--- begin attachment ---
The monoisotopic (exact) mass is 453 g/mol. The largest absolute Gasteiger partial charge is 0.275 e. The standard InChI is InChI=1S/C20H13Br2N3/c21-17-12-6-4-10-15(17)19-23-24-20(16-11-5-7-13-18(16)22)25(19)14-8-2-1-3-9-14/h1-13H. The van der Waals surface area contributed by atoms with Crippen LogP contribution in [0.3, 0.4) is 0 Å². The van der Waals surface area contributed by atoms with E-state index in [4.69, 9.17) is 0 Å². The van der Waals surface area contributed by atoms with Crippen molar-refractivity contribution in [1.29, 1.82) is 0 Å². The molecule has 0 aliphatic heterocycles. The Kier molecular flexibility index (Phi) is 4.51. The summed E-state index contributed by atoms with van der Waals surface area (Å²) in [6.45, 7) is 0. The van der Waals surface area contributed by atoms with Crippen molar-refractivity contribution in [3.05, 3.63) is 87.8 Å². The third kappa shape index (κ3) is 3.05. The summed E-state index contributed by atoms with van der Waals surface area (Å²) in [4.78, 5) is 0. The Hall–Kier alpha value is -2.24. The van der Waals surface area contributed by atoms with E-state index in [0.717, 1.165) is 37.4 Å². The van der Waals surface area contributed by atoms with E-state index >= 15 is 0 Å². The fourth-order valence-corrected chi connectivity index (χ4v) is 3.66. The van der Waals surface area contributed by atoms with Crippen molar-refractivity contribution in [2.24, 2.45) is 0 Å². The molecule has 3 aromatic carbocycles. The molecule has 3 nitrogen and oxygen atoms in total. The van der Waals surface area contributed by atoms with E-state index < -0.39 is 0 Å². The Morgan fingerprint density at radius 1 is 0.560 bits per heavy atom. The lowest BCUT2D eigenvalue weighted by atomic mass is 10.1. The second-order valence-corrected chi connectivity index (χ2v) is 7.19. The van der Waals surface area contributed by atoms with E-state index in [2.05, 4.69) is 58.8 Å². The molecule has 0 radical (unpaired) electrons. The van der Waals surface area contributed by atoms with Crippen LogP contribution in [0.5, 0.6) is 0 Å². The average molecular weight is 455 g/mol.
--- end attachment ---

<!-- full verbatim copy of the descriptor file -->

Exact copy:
The monoisotopic (exact) mass is 453 g/mol. The largest absolute Gasteiger partial charge is 0.275 e. The standard InChI is InChI=1S/C20H13Br2N3/c21-17-12-6-4-10-15(17)19-23-24-20(16-11-5-7-13-18(16)22)25(19)14-8-2-1-3-9-14/h1-13H. The van der Waals surface area contributed by atoms with Crippen LogP contribution in [0.3, 0.4) is 0 Å². The van der Waals surface area contributed by atoms with E-state index in [4.69, 9.17) is 0 Å². The van der Waals surface area contributed by atoms with Crippen molar-refractivity contribution in [1.29, 1.82) is 0 Å². The molecule has 0 aliphatic heterocycles. The Kier molecular flexibility index (Phi) is 4.51. The summed E-state index contributed by atoms with van der Waals surface area (Å²) in [6.45, 7) is 0. The van der Waals surface area contributed by atoms with Crippen molar-refractivity contribution in [3.05, 3.63) is 87.8 Å². The third kappa shape index (κ3) is 3.05. The summed E-state index contributed by atoms with van der Waals surface area (Å²) in [4.78, 5) is 0. The Hall–Kier alpha value is -2.24. The van der Waals surface area contributed by atoms with E-state index in [0.717, 1.165) is 37.4 Å². The van der Waals surface area contributed by atoms with E-state index >= 15 is 0 Å². The fourth-order valence-corrected chi connectivity index (χ4v) is 3.66. The van der Waals surface area contributed by atoms with Crippen molar-refractivity contribution in [2.24, 2.45) is 0 Å². The molecule has 3 aromatic carbocycles. The molecule has 3 nitrogen and oxygen atoms in total. The van der Waals surface area contributed by atoms with E-state index < -0.39 is 0 Å². The Morgan fingerprint density at radius 1 is 0.560 bits per heavy atom. The lowest BCUT2D eigenvalue weighted by atomic mass is 10.1. The second-order valence-corrected chi connectivity index (χ2v) is 7.19. The van der Waals surface area contributed by atoms with E-state index in [2.05, 4.69) is 58.8 Å². The molecule has 0 radical (unpaired) electrons. The van der Waals surface area contributed by atoms with Crippen LogP contribution in [0.5, 0.6) is 0 Å². The average molecular weight is 455 g/mol.